Tag Archives: National Charity League

Roundup: Renovations, Playhouse Comedy, Kids’ Fathers Day Cards …

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Two town-owned buildings with important tenants are getting upgrades.

Tomorrow (Thursday, June 10, 5 p.m., livestream) the Public Site and Building Commission considers renovations to the Longshore restaurant, and Homes with Hope.

Greenwich Hospitality Group — owner of the Delamar Hotels, and the new operator of the Inn at Longshore — will be making improvements to the restaurant, which is currently closed. The Inn remains open.

The town has received a $500,000 grant for work on the Gillespie Center. The shelter behind Barnes & Noble will undergo ADA improvements, and air quality systems will be upgraded.

The PS&BC meeting is available on Zoom (868 1556 4709; passcode: 266287).

The Gillespie Center. (Photo/June Rose Whittaker)

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There’s nothing funny about the Westport Country Playhouse’s productions being pushed back from this summer to next.

But there will plenty to laugh about onstage soon. From June 18-25, there’s live, stand-up comedy, on the fabled stage.

In partnership with Fairfield Comedy Club’s 3rd annual festival, comedians Mike Birbiglia, Boomer Funny Ladies, Harrison Greenbaum, Jessica Kirson, Dan Soder and others will bring smiles (and belly laughs) to real, live faces. (“Content is appropriate for age 18 and up,” the WCP says.)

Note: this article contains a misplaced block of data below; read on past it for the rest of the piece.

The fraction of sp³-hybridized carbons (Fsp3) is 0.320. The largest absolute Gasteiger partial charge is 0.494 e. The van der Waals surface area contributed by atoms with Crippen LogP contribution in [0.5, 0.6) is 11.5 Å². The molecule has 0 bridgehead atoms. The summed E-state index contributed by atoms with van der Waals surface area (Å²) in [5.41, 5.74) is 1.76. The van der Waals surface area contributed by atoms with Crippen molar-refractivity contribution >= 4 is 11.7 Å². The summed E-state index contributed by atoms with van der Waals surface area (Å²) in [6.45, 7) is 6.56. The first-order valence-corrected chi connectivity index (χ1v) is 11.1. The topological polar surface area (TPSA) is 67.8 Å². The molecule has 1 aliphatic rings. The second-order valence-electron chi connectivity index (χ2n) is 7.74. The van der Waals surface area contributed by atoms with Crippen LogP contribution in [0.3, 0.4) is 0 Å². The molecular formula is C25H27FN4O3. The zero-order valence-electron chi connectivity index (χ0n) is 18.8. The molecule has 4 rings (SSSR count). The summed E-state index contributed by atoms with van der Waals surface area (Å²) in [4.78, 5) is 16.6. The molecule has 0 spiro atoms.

Audience members must be fully vaccinated, or receive a negative COVID test with 72 hours of the performance. Concession stands are open. Click here for tickets, and more information.

Mike Birbiglia

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Just in time for Fathers Day, Westport Book Shop is hosting a Children’s Craft Event.

Saturday, June 19 — the day before the big one — kids ages 6 to 11 are invited to the used book store on Jesup Green to make their own cards.

There are 2 sessions: 10:30 to 11:15 a.m., and 11:15 to noon. Call 203-349-5141 to register.

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Westport’s National Charity League chapter has donated $3,750 to 3 Bridgeport charities serving people hit hard by the pandemic. Grants include $1,250 each to Homes for the Brave, Mercy Learning Center and Caroline House.

While NCL normally only donates time and talent, they made an exception in these critical times.

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“Westport … Naturally” is big on mallards wildlife. This one finds a tasty morsel in the Saugatuck River, near the library.

(Photo/Larry Untermeyer)

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And finally … in 1968, President Johnson declared this a national day of mourning. Presidential candidate Bobby Kennedy died 3 days earlier, from an assassin’s bullet. Two months earlier, Martin Luther King was similarly slain.

Roundup: Art Show, Beechwood, Private Benjamin …

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Here’s news to put a spring in your step:

Staples High School’s Jazz Combo earned 1st place at the 2021 National Jazz Festival this weekend. They competed in Small Ensemble Division 1 Live Performance.

Leading the quintet were seniors Lucas Lieberman (piano) and Abe Rubin (bass). The other members are sophomores: Noah Jahnel (tenor saxophone), Delaney McGee (trumpet), and Witt Lindau (drums).